Inspired by the London 2012 Olympic and Paralympic Games, BBC Two Learning Zone has produced a new series of video maths challenges for Key Stages 1, 2 and 3. Developed with input from us (the University of Cambridge's Millennium Mathematics Project), 3, 2, 1, Go! sees real schoolchildren solve problems given to them by Olympic champions and sporting heroes.

### Key Stage 1 - Cycling Timing and Ranking Challenge

3, 2, 1, Go! is a sports-maths challenge show which reveals how important maths is to sport. Two cycling-mad Key Stage 1 schoolchildren are taken on a tour of the National Cycling Centre in Manchester. They meet world individual pursuit champion and Paralympic gold medallist Sarah Storey, and are set a maths challenge related to cycling. The challenge is to time 4 laps completed by Sarah’s teammates, then find which one was the fastest.

**Possible uses in the classroom:**

Set the scene and the show the clip, stopping just after the challenge is described. Ask the children to talk in pairs about how they think the girls will do the task, then share their ideas with the rest of the class.

What equipment will they need? Are there any things they will need to be careful about? How will they know which lap is the quickest?

Show the remainder of the video sequence, commentating when actions occur that the children have drawn attention to, in particular:

Measuring accurately

Recording

Deciding which is the fastest lap

If you have access to bikes, you may like to replicate the activity, but change the aim to finding the longest lap instead of quickest.

Who can ride the slowest without falling off?

If you don’t have bikes you could replicate the video activity with skipping ropes, or hopping, or two legged jumping for example over a marked distance.

How long do they think it will take to ride, hop or jump the marked out distance?

How will they make sure they are measuring accurately?

How will they record the information?

Which was the shortest time?

Which was the longest?

Which was the quickest?

Which was the slowest?

How do you know?

**Extension:**

In pairs, children order the results and work out the difference between successive timings.

What is the biggest difference? The smallest?

**Support:**

Children who find it difficult to start and stop a stopwatch to coincide with a movement could instead stop the watch when a 10 second interval has passed and count how many hops their friends could do in the time.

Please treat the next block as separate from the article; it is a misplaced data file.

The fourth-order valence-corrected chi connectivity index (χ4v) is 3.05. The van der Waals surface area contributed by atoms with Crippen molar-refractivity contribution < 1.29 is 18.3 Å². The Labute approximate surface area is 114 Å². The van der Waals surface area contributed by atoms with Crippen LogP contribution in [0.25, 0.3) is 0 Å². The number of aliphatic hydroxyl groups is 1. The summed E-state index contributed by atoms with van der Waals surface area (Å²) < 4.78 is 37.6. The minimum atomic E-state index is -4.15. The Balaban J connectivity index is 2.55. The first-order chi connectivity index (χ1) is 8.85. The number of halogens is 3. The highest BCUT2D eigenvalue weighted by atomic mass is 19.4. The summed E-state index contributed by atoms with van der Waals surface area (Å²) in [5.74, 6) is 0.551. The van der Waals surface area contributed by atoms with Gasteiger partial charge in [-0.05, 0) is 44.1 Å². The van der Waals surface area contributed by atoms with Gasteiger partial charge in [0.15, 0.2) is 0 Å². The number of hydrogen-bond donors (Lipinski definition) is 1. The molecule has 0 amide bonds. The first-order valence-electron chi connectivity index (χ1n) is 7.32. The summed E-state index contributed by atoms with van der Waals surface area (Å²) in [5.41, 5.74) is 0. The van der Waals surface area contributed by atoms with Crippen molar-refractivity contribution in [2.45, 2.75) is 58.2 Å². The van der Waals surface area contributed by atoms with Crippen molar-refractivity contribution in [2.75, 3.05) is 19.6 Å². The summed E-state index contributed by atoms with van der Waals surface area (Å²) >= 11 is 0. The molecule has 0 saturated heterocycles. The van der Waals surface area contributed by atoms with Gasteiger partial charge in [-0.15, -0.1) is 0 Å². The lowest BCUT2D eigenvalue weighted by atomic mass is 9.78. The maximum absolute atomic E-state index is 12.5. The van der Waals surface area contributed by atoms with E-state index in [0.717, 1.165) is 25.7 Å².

Who was the fastest? How do you know? Who was the slowest?

**Related resources**

- Can You Do It Too? Can you throw a beanbag as far as the Olympic hammer or discus throwers? This KS1 activity introduces children to informal measures to compare distances.
- Who Can Be the Winner? This KS1 activity gives children experiences of different ways of winning. Usually children expect a larger score to be the winning one. This holds in many sports (high jump, javelin throwing) but in timed events the smaller the number, the better. Confronting and discussing this contradiction may help them to understand some of the conversations about Olympic scores they may hear as well as supporting their longer term understanding of measure.

The following problems from our NRICH website explore some of the mathematical ideas encountered in this activity:

- Order, Order! This KS1 problem offers an opportunity to combine skills from mathematics and science, and challenges children to rank quantities in order from smallest to largest.

Links to curriculum-

Numbers

KS1 curriculum:

[Ma2 2c] read and write numbers to 20 at first…understand and use the vocabulary of comparing and ordering these numbers.

[Ma2 5b] solve a relevant problem by using simple lists, tables and charts to sort, classify and organise information.

[Ma3 1b] select and use appropriate mathematical equipment when solving problems involving measures and measurement.

[Ma3 1d] use the correct language and vocabulary for shape, space and measures.

Commissioned by BBC Two Learning Zone with advice from Lynne McClure (Director of NRICH, Millennium Mathematics Project, University of Cambridge), the clips were produced in collaboration with BBC Sport.